The project title World and Knowledge on Stage itself immediately remembered me of proverbial lines by Joost van den Vondel, a seventeenth-century Dutch author: De wereld is een speeltoneel, elk speelt zijn rol en krijgt zijn deel, “the world is a theatre, everyone plays his role and gets his part”. These words were composed for the opening of the municipal theatre of Amsterdam in 1637 and put above its entrance. Maybe this echoes a thought expressed by Erasmus in his Praise of Folly (ch. 29)A second proverbial saying of Vondel brings us closer to law: “De wetten zwijgen stil voor wapens en trompetten” [The laws are silent in front of weapons and trumpets], which alludes to the Latin proverb inter arma silent leges. The metaphor of the theatre helps us to look for the roles people played and the subjects brought to the limelight or left in the wings. It struck me how many titles in the German project refer to wars and conflicts. Any title with the word theatre invites you to enter a different world. You might encounter unfamiliar laws or meet a kind of justice that functions differently than you had imagined before.

A wood in the polder

When I visited Delft this summer it was years ago I bicycled to the nearby tiny village ‘t Woudt, which means literally “The Wood”. However, ‘t Woudt is situated in the polders to the west of Delft, and you will not detect any wood in my pictures.

't Woudt near Delft

In fact I would have dearly liked to take more photographs on one of the few sunny afternoons of this summer, but the battery of my camera got empty. The tiny village, a hamlet is a more apt word, is dominated by the imposing medieval church. The buildings in ‘t Woudt are rightly classified as monuments.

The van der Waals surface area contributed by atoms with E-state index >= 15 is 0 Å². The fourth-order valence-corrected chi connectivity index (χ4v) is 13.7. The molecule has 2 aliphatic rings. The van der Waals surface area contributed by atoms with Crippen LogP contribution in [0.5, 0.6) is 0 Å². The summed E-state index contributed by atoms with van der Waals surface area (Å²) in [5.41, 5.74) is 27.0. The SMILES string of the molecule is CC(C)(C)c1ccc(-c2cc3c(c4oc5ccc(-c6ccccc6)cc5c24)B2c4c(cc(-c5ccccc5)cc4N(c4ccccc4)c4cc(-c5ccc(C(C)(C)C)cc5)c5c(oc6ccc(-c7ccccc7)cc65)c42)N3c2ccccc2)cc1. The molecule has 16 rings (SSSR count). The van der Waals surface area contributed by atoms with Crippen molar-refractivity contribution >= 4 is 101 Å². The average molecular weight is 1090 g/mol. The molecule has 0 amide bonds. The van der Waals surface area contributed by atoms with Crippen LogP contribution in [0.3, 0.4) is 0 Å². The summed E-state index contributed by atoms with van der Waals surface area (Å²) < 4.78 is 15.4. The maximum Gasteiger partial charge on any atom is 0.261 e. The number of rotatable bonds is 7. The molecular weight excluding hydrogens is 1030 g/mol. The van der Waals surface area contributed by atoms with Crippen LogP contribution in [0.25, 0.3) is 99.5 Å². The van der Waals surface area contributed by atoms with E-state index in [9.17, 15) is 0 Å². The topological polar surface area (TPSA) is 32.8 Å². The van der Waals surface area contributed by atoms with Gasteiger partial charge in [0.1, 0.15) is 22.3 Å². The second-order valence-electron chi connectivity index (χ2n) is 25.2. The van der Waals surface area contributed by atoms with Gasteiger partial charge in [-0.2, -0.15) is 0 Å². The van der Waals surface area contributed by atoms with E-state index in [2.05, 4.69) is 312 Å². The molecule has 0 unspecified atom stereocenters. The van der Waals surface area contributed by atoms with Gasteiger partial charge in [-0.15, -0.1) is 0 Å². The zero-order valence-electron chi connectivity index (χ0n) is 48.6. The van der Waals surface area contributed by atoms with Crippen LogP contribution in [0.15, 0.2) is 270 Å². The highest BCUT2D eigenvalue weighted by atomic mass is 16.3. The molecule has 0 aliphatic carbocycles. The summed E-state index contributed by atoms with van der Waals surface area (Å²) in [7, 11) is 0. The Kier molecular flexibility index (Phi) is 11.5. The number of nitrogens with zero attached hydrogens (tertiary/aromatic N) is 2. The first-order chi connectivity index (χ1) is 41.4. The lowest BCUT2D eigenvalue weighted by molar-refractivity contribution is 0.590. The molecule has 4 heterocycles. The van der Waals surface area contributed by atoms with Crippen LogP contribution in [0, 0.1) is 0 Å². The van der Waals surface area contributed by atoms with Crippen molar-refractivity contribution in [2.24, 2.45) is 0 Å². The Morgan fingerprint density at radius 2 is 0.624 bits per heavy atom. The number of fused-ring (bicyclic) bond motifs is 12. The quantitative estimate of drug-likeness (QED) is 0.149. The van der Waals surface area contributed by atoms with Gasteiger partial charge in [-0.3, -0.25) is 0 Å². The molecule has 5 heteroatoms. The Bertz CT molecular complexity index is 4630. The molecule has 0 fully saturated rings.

The church of 't Woudt

The church looks rather formidable because its tower has been inclosed by the extended side-aisles. I added on purpose the detail that I took a bicycle to reach ‘t Woudt, because the road to Wateringen behind the church is not open to cars. The N223 road from Delft to De Lier and other villages has an exit for ‘t Woudt, but you can drive only the few hundred meters to this lovely spot, within two kilometers of the A4 highway connecting The Hague to Delft.

Stories to tell

For weeks I have been thinking what kind of story is behind ‘t Woudt. The first story is partially a story of onomastics, the auxiliary discipline that deals with the etymology of names. Toponymy is the study of place names. ‘t Woudt is now a part of the municipality Midden-Delfland. Originally it belonged to the manor Hof van Delft, literally “Garden of Delft” or “Court of Delft”, for the most part now a neighbourhood of Delft itself.

To the south-west of Delft is another place name with a wood in its name, Abtswoude. Toponymical studies have shown this name was formed by an act of popular etymology. The medieval name was Popta’s Woude, “The Wood of Popta”. In the nineteenth century this name had been transformed to Papswouw. People thought this place name meant “the wood of a priest”. In a funny way they decided to upgrade the place name to Abtswoude, “Abbot’s Wood”, because of the popular belief in the existence of a monastery on this spot in medieval times.

Now it is very difficult to imagine actual woods in a classic Dutch polder. In this fen country a wood can hardly exist. Perhaps to add to the confusion about Abtswoude, and to create a new chapter in Dutch landscape planning, a land art project near Abtswoude was started in the late twentieth century in the form of a wood surrounding a hill of only five meters. The wood is called the Abtswoudse Bos, and the core of the project is even called Moeder Aarde, “Mother Earth”. The whole area of just 190 hectare is situated on the outskirts of Delft.

The A4 and the Raad van State